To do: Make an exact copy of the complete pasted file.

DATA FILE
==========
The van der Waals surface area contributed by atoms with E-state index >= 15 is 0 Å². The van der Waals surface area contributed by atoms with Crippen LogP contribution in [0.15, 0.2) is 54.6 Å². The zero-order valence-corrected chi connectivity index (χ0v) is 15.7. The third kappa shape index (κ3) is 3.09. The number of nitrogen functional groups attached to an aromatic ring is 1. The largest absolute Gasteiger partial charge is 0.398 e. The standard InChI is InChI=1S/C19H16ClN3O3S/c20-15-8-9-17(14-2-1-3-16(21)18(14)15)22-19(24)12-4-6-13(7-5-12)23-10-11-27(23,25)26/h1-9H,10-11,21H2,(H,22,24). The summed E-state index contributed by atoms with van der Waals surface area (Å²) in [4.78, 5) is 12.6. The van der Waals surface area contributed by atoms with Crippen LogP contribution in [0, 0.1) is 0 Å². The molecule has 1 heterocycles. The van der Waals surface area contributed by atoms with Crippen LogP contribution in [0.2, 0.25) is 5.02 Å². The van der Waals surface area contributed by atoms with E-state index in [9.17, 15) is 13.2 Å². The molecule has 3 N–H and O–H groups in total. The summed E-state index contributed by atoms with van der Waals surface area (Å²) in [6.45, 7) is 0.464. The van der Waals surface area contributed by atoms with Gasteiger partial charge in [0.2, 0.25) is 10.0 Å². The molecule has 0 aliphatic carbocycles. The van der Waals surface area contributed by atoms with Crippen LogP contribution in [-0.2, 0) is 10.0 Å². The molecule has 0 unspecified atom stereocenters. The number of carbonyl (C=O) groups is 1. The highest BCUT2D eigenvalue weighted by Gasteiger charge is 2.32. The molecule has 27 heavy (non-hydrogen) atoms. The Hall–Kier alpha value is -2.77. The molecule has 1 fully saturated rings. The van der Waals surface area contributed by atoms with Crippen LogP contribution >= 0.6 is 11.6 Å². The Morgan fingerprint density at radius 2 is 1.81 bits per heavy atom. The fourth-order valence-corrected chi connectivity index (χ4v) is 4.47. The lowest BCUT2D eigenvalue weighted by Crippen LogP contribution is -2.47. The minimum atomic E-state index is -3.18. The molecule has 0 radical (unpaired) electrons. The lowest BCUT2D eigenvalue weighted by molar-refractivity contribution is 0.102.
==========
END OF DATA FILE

The van der Waals surface area contributed by atoms with E-state index >= 15 is 0 Å². The van der Waals surface area contributed by atoms with Crippen LogP contribution in [0.15, 0.2) is 54.6 Å². The zero-order valence-corrected chi connectivity index (χ0v) is 15.7. The third kappa shape index (κ3) is 3.09. The number of nitrogen functional groups attached to an aromatic ring is 1. The largest absolute Gasteiger partial charge is 0.398 e. The standard InChI is InChI=1S/C19H16ClN3O3S/c20-15-8-9-17(14-2-1-3-16(21)18(14)15)22-19(24)12-4-6-13(7-5-12)23-10-11-27(23,25)26/h1-9H,10-11,21H2,(H,22,24). The summed E-state index contributed by atoms with van der Waals surface area (Å²) in [4.78, 5) is 12.6. The van der Waals surface area contributed by atoms with Crippen LogP contribution in [0, 0.1) is 0 Å². The molecule has 1 heterocycles. The van der Waals surface area contributed by atoms with Crippen LogP contribution in [0.2, 0.25) is 5.02 Å². The van der Waals surface area contributed by atoms with E-state index in [9.17, 15) is 13.2 Å². The molecule has 3 N–H and O–H groups in total. The summed E-state index contributed by atoms with van der Waals surface area (Å²) in [6.45, 7) is 0.464. The van der Waals surface area contributed by atoms with Gasteiger partial charge in [0.2, 0.25) is 10.0 Å². The molecule has 0 aliphatic carbocycles. The van der Waals surface area contributed by atoms with Crippen LogP contribution in [-0.2, 0) is 10.0 Å². The molecule has 0 unspecified atom stereocenters. The number of carbonyl (C=O) groups is 1. The highest BCUT2D eigenvalue weighted by Gasteiger charge is 2.32. The molecule has 27 heavy (non-hydrogen) atoms. The Hall–Kier alpha value is -2.77. The molecule has 1 fully saturated rings. The van der Waals surface area contributed by atoms with Crippen LogP contribution >= 0.6 is 11.6 Å². The Morgan fingerprint density at radius 2 is 1.81 bits per heavy atom. The fourth-order valence-corrected chi connectivity index (χ4v) is 4.47. The lowest BCUT2D eigenvalue weighted by Crippen LogP contribution is -2.47. The minimum atomic E-state index is -3.18. The molecule has 0 radical (unpaired) electrons. The lowest BCUT2D eigenvalue weighted by molar-refractivity contribution is 0.102.